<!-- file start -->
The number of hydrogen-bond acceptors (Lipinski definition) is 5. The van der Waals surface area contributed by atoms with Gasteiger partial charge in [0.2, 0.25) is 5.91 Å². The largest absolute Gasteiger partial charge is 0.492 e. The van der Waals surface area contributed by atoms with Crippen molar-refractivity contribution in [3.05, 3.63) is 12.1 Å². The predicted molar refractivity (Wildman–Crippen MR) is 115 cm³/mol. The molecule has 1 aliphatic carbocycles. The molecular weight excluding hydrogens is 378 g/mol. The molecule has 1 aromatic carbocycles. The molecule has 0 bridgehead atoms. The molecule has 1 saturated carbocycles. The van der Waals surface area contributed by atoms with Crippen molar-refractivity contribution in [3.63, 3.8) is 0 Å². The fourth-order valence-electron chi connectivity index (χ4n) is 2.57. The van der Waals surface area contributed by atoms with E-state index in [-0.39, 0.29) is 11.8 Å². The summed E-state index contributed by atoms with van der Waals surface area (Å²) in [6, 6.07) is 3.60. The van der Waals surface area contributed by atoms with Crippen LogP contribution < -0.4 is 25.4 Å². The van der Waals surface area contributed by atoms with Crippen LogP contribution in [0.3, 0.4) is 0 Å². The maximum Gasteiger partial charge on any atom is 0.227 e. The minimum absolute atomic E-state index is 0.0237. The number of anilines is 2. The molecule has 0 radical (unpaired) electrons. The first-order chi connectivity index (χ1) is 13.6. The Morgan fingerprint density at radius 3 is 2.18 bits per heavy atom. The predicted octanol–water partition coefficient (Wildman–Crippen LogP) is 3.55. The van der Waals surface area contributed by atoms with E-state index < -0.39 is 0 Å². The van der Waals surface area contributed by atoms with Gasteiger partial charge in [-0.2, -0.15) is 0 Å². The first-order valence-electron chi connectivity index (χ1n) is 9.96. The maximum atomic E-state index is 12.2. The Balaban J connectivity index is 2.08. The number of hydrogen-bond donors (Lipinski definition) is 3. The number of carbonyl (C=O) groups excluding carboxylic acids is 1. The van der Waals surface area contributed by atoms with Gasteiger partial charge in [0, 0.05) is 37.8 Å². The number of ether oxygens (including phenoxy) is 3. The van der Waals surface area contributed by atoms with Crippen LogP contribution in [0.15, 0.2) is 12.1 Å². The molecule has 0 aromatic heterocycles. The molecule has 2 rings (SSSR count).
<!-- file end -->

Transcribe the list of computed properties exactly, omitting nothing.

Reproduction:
The number of hydrogen-bond acceptors (Lipinski definition) is 5. The van der Waals surface area contributed by atoms with Gasteiger partial charge in [0.2, 0.25) is 5.91 Å². The largest absolute Gasteiger partial charge is 0.492 e. The van der Waals surface area contributed by atoms with Crippen molar-refractivity contribution in [3.05, 3.63) is 12.1 Å². The predicted molar refractivity (Wildman–Crippen MR) is 115 cm³/mol. The molecule has 1 aliphatic carbocycles. The molecular weight excluding hydrogens is 378 g/mol. The molecule has 1 aromatic carbocycles. The molecule has 0 bridgehead atoms. The molecule has 1 saturated carbocycles. The van der Waals surface area contributed by atoms with Crippen molar-refractivity contribution in [3.63, 3.8) is 0 Å². The fourth-order valence-electron chi connectivity index (χ4n) is 2.57. The van der Waals surface area contributed by atoms with E-state index in [-0.39, 0.29) is 11.8 Å². The summed E-state index contributed by atoms with van der Waals surface area (Å²) in [6, 6.07) is 3.60. The van der Waals surface area contributed by atoms with Crippen LogP contribution < -0.4 is 25.4 Å². The van der Waals surface area contributed by atoms with Crippen LogP contribution in [0.3, 0.4) is 0 Å². The maximum Gasteiger partial charge on any atom is 0.227 e. The minimum absolute atomic E-state index is 0.0237. The number of anilines is 2. The molecule has 0 radical (unpaired) electrons. The first-order chi connectivity index (χ1) is 13.6. The Morgan fingerprint density at radius 3 is 2.18 bits per heavy atom. The predicted octanol–water partition coefficient (Wildman–Crippen LogP) is 3.55. The van der Waals surface area contributed by atoms with E-state index < -0.39 is 0 Å². The van der Waals surface area contributed by atoms with Gasteiger partial charge in [-0.2, -0.15) is 0 Å². The first-order valence-electron chi connectivity index (χ1n) is 9.96. The maximum atomic E-state index is 12.2. The Balaban J connectivity index is 2.08. The number of hydrogen-bond donors (Lipinski definition) is 3. The number of carbonyl (C=O) groups excluding carboxylic acids is 1. The van der Waals surface area contributed by atoms with Gasteiger partial charge in [0, 0.05) is 37.8 Å². The number of ether oxygens (including phenoxy) is 3. The van der Waals surface area contributed by atoms with Crippen LogP contribution in [0.15, 0.2) is 12.1 Å². The molecule has 0 aromatic heterocycles. The molecule has 2 rings (SSSR count).